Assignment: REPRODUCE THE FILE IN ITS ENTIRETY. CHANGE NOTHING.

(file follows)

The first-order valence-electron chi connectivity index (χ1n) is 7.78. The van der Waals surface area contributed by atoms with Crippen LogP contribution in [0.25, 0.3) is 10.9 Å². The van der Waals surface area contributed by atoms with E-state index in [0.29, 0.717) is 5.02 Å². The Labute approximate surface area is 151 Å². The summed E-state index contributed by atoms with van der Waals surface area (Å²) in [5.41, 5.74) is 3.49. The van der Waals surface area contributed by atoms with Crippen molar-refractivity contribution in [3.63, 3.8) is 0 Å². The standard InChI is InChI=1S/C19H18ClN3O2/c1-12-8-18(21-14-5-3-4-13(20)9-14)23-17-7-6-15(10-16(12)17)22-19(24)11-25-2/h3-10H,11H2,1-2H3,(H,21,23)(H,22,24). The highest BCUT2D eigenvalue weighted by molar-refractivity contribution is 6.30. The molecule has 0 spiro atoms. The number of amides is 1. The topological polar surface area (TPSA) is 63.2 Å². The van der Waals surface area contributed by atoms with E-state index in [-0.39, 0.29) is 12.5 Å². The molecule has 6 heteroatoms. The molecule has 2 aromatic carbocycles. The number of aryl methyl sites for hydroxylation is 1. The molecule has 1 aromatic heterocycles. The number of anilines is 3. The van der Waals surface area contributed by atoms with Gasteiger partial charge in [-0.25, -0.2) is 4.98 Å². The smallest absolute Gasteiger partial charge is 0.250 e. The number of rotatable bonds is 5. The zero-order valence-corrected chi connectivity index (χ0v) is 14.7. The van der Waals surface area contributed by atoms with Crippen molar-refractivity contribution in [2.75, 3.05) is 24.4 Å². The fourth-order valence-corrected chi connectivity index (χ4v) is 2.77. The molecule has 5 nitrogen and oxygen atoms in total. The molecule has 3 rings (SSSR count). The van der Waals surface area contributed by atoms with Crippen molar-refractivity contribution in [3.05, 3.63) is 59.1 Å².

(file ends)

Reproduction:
The first-order valence-electron chi connectivity index (χ1n) is 7.78. The van der Waals surface area contributed by atoms with Crippen LogP contribution in [0.25, 0.3) is 10.9 Å². The van der Waals surface area contributed by atoms with E-state index in [0.29, 0.717) is 5.02 Å². The Labute approximate surface area is 151 Å². The summed E-state index contributed by atoms with van der Waals surface area (Å²) in [5.41, 5.74) is 3.49. The van der Waals surface area contributed by atoms with Crippen molar-refractivity contribution in [3.63, 3.8) is 0 Å². The standard InChI is InChI=1S/C19H18ClN3O2/c1-12-8-18(21-14-5-3-4-13(20)9-14)23-17-7-6-15(10-16(12)17)22-19(24)11-25-2/h3-10H,11H2,1-2H3,(H,21,23)(H,22,24). The highest BCUT2D eigenvalue weighted by molar-refractivity contribution is 6.30. The molecule has 0 spiro atoms. The number of amides is 1. The topological polar surface area (TPSA) is 63.2 Å². The van der Waals surface area contributed by atoms with E-state index in [-0.39, 0.29) is 12.5 Å². The molecule has 6 heteroatoms. The molecule has 2 aromatic carbocycles. The number of aryl methyl sites for hydroxylation is 1. The molecule has 1 aromatic heterocycles. The number of anilines is 3. The van der Waals surface area contributed by atoms with Gasteiger partial charge in [-0.25, -0.2) is 4.98 Å². The smallest absolute Gasteiger partial charge is 0.250 e. The number of rotatable bonds is 5. The zero-order valence-corrected chi connectivity index (χ0v) is 14.7. The van der Waals surface area contributed by atoms with Crippen molar-refractivity contribution in [2.75, 3.05) is 24.4 Å². The fourth-order valence-corrected chi connectivity index (χ4v) is 2.77. The molecule has 5 nitrogen and oxygen atoms in total. The molecule has 3 rings (SSSR count). The van der Waals surface area contributed by atoms with Crippen molar-refractivity contribution in [3.05, 3.63) is 59.1 Å².